At Pat Lacourse’s Day at the Races, after enjoying a buffet luncheon, we remain in air-conditioned enclosed grandstands where we mingle together, exchange information on our betting choices, and just small talk and big talk about whatever we wish, free to move from seat to seat or join some friends as we walk down to the paddock where the horses amble about, giving us the chance to talk over and judge a likely winning candidate.
Only $2 bets for me
Most of our bets are small time stuff – I stick with $2 bets, but it is still fun and exciting, especially trying to apply the information Pat has given us including her printed handout explanation of betting terms (similar to the ones at this link) and Bernie’s Tips appearing in the St. Petersburg Times.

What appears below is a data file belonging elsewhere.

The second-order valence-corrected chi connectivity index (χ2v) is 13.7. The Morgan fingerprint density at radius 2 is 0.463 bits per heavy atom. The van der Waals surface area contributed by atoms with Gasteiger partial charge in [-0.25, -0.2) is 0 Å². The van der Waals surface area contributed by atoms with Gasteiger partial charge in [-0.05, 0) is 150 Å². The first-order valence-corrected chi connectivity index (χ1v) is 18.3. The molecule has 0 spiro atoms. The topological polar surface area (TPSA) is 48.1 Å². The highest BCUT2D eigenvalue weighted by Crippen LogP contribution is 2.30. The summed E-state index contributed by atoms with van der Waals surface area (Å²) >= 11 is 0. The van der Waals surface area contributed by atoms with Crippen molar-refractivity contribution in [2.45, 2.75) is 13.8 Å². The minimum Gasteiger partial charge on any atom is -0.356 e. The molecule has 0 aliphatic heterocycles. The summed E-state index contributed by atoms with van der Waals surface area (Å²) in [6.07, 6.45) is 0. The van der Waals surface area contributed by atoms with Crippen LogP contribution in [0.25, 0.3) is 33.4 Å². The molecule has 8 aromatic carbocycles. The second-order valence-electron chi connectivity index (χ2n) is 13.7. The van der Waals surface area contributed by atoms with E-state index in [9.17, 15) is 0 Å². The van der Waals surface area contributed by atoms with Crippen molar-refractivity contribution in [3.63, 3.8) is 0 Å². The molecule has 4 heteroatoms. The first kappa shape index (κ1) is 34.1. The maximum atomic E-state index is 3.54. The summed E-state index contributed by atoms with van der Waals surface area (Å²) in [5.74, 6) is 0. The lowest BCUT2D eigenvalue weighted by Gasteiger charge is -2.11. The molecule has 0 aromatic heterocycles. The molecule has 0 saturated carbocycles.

Pat devotes many hours preparing for this event
For ten years now, Pat has been organizing our annual Day at the Races. She devotes more than thirty hours to preparing for this event. Months before the big day, Pat --
At our November 14 luncheon, Pat was seated at the end of a table where she could be easily approached, surrounded by paperwork, all related to taking reservations for the Day at the Races. While the rest of us were free to enjoy our meal, Pat was devoting time to answering questions, getting menu choices for the buffet, talking up this special social event and securing reservation checks.
Pat's husband Robert is the teacher in the family